Niagara Gazette — Need doesn’t exist solely in the homeless community of Niagara County, though. Overall, it’s been a rather typical year throughout many of the region’s charitable organizations, from small operations like the Davis family’s The Lord’s Day Dinner, to the large ones like the Food Bank of Western New York.
The Ashland Avenue-based The Lord’s Day Dinner saw some average numbers walk through the doors of the Seneca Avenue Veterans of Foreign Wars Post No. 917 for free meals for Thanksgiving and Christmas days, when hundreds are fed by the crews working for Yvonne and Matthew Davis.
What is an average year for the program?
“We had about 350-plus people for Thanksgiving and 450-plus people for Christmas,” Matthew Davis estimated. “That’s a pretty average year for both. But some of that has to do with the weather, too.”
The Lord’s Day Dinner isn’t an every day or every week occurrence. It’s only during special holidays, meaning it’s less reliant on long-term help. Still, Davis said, there is some need. It became especially important after a July rainstorm flooded their basement, effectively destroying much of their supplies just months before their two big meals.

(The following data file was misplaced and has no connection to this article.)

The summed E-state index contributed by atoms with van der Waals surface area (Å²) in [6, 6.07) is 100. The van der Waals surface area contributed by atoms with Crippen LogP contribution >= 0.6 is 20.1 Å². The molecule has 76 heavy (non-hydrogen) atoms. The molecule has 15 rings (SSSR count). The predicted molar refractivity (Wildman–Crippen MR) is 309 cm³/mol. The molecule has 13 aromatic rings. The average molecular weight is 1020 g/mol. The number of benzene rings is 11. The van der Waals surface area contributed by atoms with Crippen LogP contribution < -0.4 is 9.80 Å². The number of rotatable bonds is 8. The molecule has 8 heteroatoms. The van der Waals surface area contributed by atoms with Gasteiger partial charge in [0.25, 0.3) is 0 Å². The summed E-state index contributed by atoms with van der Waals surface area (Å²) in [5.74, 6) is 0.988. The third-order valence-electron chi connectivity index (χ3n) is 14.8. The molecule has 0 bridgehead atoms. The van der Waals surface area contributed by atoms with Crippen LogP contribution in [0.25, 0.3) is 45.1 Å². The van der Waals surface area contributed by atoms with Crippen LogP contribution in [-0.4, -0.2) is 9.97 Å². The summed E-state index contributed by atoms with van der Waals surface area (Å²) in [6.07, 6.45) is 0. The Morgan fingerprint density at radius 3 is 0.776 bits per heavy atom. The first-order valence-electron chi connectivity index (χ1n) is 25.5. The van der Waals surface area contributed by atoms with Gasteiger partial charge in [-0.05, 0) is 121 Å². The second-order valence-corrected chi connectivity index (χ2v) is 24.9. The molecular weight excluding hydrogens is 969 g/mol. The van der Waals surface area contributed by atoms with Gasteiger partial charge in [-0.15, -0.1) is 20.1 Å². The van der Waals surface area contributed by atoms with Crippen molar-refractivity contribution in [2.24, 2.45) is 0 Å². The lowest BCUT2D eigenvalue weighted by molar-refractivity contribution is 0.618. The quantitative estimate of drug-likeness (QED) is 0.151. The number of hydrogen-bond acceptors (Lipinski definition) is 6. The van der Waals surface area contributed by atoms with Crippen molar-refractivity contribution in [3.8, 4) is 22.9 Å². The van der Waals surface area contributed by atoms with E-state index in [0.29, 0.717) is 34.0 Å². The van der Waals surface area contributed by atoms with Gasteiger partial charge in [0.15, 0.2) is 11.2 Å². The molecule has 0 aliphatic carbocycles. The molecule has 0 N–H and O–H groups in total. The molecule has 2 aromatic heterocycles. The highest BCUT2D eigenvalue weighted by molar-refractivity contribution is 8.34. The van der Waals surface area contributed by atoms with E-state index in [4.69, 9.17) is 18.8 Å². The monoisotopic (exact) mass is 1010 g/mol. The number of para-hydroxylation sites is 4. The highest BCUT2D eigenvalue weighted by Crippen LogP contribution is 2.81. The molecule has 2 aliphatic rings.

They said the community stepped up in a big way, aiding them in all sorts of ways. Product and monetary donations streamed in while volunteers giving their time these past two holidays made it possible to feed the many less fortunate who stepped foot inside the post looking for some hope.
“Everyone’s been quite helpful,” Davis said. “With the recent flood, the volunteer and community support was tremendous. We’ve had more than enough volunteers who helped out, but all who contributed in some sort of way were kept busy. They all had something to do. Quite frankly, without the support from the community, it would’ve been quite difficult for us, especially this year.”